Increase in periventricular white matter hyperintensities parallels decline in mental processing speed in a non-demented elderly population

D.M. van den Heuvel, V.H. ten Dam, A.J.M. de Craen*, F. Admiraal-Behloul, H. Olofsen, E.L.E.M. Bollen, J. Jolles, H.M. Murray, G.J. Blauw, R.G.J. Westendorp, M.A. van Buchem

*Corresponding author for this work

Research output: Contribution to journalArticleAcademicpeer-review

Abstract

Objective: To investigate the influence of deep white matter hyperintensities (DWMH) and periventricular white matter hyperintensities (PVWMH) on progression of cognitive decline in non-demented elderly people. Methods: All data come from the nested MRI sub-study of the PROspective Study of Pravastatin in the Elderly at Risk (PROSPER). We performed a 3 year follow up study on 554 subjects of the PROSPER study using both repeated magnetic resonance imaging and cognitive testing. Cognitive decline and its dependency on WMH severity was assessed using linear regression models adjusted for sex, age, education, treatment group, and test version when applicable. Results: We found that the volume of PVWMH at baseline was longitudinally associated with reduced mental processing speed (p = 0.0075). In addition, we found that the progression in PVWMH volume paralleled the decline in mental processing speed (p = 0.024). In contrast, neither presence nor progression of DWMH was associated with change in performance on any of the cognitive tests. Conclusion: PVWMH should not be considered benign but probably underlie impairment in cognitive processing speed.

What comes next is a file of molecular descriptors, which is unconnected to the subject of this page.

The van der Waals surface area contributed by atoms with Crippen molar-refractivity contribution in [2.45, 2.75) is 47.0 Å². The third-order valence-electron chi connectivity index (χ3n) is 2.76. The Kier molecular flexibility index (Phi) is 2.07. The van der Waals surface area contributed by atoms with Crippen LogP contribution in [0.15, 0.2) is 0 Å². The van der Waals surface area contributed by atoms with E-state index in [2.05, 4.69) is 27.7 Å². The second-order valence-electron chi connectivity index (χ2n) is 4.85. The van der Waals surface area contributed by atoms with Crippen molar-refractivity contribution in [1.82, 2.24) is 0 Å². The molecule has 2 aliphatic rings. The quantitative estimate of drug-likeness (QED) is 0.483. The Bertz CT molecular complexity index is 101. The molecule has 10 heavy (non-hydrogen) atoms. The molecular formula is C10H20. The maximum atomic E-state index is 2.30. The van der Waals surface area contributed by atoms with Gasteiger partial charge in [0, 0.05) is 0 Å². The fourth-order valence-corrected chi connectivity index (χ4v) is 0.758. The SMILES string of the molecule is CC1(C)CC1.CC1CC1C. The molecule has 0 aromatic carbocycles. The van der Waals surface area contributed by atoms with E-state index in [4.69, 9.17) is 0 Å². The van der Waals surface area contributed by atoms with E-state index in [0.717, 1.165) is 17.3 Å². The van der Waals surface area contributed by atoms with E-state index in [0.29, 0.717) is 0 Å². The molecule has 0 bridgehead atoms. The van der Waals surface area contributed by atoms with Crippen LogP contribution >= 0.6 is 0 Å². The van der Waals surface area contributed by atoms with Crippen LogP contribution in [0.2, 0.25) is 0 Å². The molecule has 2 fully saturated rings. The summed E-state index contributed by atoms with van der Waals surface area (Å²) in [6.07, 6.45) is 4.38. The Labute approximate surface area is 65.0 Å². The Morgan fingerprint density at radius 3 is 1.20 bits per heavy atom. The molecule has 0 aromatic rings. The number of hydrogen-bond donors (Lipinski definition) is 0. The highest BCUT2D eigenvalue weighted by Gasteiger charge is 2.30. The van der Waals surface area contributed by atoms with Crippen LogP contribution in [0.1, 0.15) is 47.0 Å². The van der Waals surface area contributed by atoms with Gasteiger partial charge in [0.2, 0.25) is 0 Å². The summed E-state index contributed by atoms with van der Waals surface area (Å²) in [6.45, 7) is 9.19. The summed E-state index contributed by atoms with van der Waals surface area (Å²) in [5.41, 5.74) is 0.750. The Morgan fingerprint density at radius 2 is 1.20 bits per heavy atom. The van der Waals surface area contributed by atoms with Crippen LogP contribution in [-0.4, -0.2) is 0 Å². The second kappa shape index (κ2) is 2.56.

Original languageEnglish
Pages (from-to)149-153
JournalJournal of Neurology Neurosurgery and Psychiatry
Volume77
Issue number2
DOIs
Publication statusPublished - 1 Jan 2006

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